I'd be surprised if Disney nowadays would do anything to purposefully limit the amount of profit they bring in. We know there is a cap on attendance but that cap is high enough to create some truly miserable experiences at peak moments during the year and I can't help but wonder if folks would be willing to forego freedom of date visitation in exchange for a perfected experience, assuming something magical happened and the philosophies of today's Disney totally shifted.
        "I take no side. I am beyond your worrying and wars. I am unseen. Unknowable. Like a rock in the river."

        Comment


        • #5
          Originally posted by stovk View Post
          For me, the short answer is yes I would be opposed. For the same reason I do not visit Yosemite anymore. The main reason is that it would destroy my perception and memories of a happier time in my life. I feel a reservation system just to attend would mar the perception of Disneyland being open and accessible to all. Although not the case, I do think it would give a "perception" of being for the "Elites".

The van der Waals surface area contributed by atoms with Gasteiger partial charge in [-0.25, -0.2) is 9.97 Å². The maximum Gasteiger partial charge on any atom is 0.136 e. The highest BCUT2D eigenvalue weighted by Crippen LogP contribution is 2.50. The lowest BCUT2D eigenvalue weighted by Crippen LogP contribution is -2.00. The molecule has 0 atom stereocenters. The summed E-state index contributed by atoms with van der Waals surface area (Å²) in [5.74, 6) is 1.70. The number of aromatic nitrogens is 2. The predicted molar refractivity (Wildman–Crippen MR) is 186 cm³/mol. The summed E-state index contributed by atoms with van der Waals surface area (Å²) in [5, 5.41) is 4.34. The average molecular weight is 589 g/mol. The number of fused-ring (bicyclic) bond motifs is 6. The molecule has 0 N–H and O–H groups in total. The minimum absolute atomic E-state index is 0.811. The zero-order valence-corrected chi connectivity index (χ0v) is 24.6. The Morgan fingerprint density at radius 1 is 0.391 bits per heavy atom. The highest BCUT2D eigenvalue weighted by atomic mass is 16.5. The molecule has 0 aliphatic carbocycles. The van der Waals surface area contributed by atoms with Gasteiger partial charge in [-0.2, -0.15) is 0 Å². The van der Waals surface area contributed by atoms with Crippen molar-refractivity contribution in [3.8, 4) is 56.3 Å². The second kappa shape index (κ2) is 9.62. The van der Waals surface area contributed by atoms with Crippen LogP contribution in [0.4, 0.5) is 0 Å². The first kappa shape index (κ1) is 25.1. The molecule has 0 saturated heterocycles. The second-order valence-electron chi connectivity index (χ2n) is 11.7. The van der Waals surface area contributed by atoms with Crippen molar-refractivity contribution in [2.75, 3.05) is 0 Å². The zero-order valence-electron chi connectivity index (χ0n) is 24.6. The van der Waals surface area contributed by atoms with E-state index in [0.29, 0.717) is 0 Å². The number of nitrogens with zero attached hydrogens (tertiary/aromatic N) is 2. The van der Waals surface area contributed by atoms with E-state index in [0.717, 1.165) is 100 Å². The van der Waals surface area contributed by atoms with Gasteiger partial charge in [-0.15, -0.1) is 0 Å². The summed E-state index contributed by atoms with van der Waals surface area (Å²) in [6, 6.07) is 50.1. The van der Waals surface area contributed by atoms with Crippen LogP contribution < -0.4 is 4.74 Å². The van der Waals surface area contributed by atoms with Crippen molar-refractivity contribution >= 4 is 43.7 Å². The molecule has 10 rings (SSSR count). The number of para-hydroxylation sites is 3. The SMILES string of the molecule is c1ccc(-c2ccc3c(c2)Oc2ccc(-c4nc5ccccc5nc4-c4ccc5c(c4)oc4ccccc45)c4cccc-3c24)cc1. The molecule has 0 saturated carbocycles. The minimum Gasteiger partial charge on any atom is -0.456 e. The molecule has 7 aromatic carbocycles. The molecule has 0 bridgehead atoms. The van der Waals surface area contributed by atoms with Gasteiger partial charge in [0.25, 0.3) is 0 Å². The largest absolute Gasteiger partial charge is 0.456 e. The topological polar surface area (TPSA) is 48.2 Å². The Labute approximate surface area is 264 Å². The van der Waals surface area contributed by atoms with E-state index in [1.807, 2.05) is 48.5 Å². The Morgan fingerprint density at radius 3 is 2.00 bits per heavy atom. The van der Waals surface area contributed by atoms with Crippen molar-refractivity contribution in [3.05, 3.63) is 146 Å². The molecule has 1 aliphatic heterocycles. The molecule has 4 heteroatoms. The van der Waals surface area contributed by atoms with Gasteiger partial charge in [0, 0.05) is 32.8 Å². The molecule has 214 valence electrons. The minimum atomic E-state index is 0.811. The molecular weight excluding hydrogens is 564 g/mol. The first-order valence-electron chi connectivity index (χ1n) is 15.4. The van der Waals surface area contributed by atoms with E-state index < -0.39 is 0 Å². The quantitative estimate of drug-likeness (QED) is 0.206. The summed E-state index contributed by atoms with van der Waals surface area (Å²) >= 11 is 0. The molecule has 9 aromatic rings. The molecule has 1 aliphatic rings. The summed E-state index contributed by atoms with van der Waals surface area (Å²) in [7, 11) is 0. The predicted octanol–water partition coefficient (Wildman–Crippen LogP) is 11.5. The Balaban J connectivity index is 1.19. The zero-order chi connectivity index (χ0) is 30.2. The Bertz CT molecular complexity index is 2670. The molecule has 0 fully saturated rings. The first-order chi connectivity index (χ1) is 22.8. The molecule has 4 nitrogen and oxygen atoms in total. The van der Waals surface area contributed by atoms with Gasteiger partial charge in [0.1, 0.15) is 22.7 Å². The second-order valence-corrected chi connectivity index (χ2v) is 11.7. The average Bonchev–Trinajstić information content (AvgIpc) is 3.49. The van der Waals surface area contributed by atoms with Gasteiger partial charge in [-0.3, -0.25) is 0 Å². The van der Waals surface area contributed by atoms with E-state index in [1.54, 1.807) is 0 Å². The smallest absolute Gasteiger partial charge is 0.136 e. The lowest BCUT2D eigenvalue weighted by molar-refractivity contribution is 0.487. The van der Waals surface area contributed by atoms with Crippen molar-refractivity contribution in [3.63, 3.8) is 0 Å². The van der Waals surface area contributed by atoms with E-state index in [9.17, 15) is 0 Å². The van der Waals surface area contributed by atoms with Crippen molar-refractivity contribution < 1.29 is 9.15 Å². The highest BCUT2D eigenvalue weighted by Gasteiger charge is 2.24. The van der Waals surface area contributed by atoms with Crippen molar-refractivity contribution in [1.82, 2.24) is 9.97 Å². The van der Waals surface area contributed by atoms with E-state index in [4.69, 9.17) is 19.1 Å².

JMO
          I understand this way of thinking. Though I should have probably added that reservations into the park would be open to and affordable for, everyone. My thinking going in to this is that something would need to change/evolve over time in order to truly preserve the perfect experience once inside the park with all the hordes of people who try to get in or who definitely would if the park were made "perfect".

          Not that my goal is to change your mind, your opinion is perfectly valid and I appreciate you sharing it with me!
          "I take no side. I am beyond your worrying and wars. I am unseen. Unknowable. Like a rock in the river."

          Comment


          • #6
            Originally posted by Blurr View Post